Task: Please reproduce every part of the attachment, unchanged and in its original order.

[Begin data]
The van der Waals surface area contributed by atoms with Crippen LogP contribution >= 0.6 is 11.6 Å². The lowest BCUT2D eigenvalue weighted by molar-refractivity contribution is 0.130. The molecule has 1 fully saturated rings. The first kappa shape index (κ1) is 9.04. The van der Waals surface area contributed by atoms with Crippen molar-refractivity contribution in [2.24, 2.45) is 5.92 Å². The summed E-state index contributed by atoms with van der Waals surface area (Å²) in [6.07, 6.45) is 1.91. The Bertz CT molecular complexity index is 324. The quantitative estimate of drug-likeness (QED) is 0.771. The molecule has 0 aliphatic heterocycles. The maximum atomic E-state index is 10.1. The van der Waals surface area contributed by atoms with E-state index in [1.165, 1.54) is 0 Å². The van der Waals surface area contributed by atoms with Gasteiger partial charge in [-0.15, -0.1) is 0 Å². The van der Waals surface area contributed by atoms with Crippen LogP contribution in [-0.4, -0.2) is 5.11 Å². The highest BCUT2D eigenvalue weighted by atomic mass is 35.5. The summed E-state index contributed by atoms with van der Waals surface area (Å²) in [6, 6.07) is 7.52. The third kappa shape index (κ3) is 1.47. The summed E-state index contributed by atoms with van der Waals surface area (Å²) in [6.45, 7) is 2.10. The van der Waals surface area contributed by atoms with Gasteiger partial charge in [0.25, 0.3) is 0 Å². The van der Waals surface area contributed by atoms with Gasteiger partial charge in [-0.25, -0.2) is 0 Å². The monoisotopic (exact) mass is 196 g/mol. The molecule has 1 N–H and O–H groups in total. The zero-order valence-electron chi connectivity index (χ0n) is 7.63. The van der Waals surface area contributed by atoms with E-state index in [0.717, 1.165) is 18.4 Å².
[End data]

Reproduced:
The van der Waals surface area contributed by atoms with Crippen LogP contribution >= 0.6 is 11.6 Å². The lowest BCUT2D eigenvalue weighted by molar-refractivity contribution is 0.130. The molecule has 1 fully saturated rings. The first kappa shape index (κ1) is 9.04. The van der Waals surface area contributed by atoms with Crippen molar-refractivity contribution in [2.24, 2.45) is 5.92 Å². The summed E-state index contributed by atoms with van der Waals surface area (Å²) in [6.07, 6.45) is 1.91. The Bertz CT molecular complexity index is 324. The quantitative estimate of drug-likeness (QED) is 0.771. The molecule has 0 aliphatic heterocycles. The maximum atomic E-state index is 10.1. The van der Waals surface area contributed by atoms with E-state index in [1.165, 1.54) is 0 Å². The van der Waals surface area contributed by atoms with Gasteiger partial charge in [-0.15, -0.1) is 0 Å². The van der Waals surface area contributed by atoms with Crippen LogP contribution in [-0.4, -0.2) is 5.11 Å². The highest BCUT2D eigenvalue weighted by atomic mass is 35.5. The summed E-state index contributed by atoms with van der Waals surface area (Å²) in [6, 6.07) is 7.52. The third kappa shape index (κ3) is 1.47. The summed E-state index contributed by atoms with van der Waals surface area (Å²) in [6.45, 7) is 2.10. The van der Waals surface area contributed by atoms with Gasteiger partial charge in [0.25, 0.3) is 0 Å². The van der Waals surface area contributed by atoms with Gasteiger partial charge in [-0.25, -0.2) is 0 Å². The monoisotopic (exact) mass is 196 g/mol. The molecule has 1 N–H and O–H groups in total. The zero-order valence-electron chi connectivity index (χ0n) is 7.63. The van der Waals surface area contributed by atoms with E-state index in [0.717, 1.165) is 18.4 Å².